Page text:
Just under two years before hosting the World Cup Brazil sacked coach Mano Menezes as the South American country signaled a change of direction in its quest for unprecedented sixth World Cup
Menezes had hoped to lead Brazil to victory on home soil but his failure to win over his critics with his muscular type of play appears to have cost him.
The 50-year-old, who replaced the legendary Dunga following the 2010 World Cup, had come under heavy scrutiny following his side's failure at London 2012.
The news was greeted with joy by former Brazil striker and World Cup winner Romario,.
"Today is a historic day, Brazil needs to celebrate,'' Romario said on his Facebook page. "Finally the federation did something good for Brazilian football. It took a while to happen, but it did.''
Brazil, who were beaten by Mexico at the Olympics, also failed to deliver at the 2011 Copa America where it bowed out at the quarterfinal stage.
Menezes said on Twitter: "As it has been announced, I'm not the national coach anymore.
"My thanks to all the people who worked with me on this project, specially the players that were called up during this period and all those who believed in our work."
Menezes was often criticized for his side's style of play with fans yearning to a return to the 'joga bonito', or 'the beautiful game' style for which Brazil are so well known.
Whereas Brazilian teams of the past, most notably that of 1970, were known for their flair and skill, Menezes side was more functional than entertaining.
Although his side won six of its eight matches since the Olympics with 26 goals coming in the process, Menezes struggled to justify his switch away from the free-flowing and samba style football associated with Brazil.
But the decision came as a surprise with Brazil slowly beginning to look more impressive with several key players returning to form.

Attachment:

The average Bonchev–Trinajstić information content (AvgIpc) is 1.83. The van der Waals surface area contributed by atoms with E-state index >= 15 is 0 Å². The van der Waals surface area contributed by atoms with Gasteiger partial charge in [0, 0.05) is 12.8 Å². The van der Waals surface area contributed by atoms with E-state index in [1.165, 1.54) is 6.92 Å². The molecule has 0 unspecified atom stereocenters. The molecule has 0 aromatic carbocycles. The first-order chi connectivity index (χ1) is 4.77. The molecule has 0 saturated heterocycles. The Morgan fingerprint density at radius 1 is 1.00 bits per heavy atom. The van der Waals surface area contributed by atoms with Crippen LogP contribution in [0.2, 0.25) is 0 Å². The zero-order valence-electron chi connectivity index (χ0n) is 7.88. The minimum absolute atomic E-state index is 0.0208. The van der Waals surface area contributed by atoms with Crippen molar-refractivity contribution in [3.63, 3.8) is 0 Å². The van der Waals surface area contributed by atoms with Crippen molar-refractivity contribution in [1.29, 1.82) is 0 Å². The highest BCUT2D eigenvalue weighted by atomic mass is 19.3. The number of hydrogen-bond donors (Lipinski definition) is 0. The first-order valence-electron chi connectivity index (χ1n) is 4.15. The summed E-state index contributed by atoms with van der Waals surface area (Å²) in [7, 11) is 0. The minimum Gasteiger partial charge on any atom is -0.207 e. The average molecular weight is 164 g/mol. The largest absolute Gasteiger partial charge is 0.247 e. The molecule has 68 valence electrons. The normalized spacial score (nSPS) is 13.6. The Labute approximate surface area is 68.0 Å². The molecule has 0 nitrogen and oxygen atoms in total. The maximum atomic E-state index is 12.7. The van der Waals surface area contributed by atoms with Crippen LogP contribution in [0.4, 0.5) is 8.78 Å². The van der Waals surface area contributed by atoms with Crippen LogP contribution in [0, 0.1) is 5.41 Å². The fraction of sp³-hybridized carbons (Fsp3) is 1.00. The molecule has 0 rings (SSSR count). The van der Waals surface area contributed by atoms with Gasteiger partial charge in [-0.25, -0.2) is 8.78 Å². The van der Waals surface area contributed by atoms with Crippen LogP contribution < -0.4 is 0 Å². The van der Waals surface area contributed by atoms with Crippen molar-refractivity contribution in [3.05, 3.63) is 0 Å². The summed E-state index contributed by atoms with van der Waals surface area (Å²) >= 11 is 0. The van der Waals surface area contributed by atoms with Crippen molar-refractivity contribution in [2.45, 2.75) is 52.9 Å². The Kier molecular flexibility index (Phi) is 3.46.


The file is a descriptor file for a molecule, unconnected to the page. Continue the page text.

The attacking trio of Oscar, Neymar and Hulk provided a real threat, while Ramires and Paulinho had recently shone in the centre of midfield.
The form of Paris Saint-Germain defender Thiago Silva and the return to the side of Real Madrid's Kaka had looked to have given Brazil a new found lease of life.
But after a diffiicult reign, Menezes was relieved of his duties following talks with CBF president Jose Maria Marin.
"I gave him the news myself," Brazilian Football Confederation (CBF) national squad director Andres Sanches told reporters.
"Nobody likes to receive news of these kind of things in any circumstances, but everyone in football knows that these things happen.
"A new coach will be announced in January."
Former Palmeiras manager Luis Felipe Scolari, who led Brazil to World Cup glory back in 2002, is the current favourite with Corinthians coach Tite and Santos boss Muricy Ramalho also in contention.
Brazil will host the Confederations Cup in six months time before taking centre stage for the World Cup a year later.
The new manager's first game in charge will be against England at Wembley on February 6.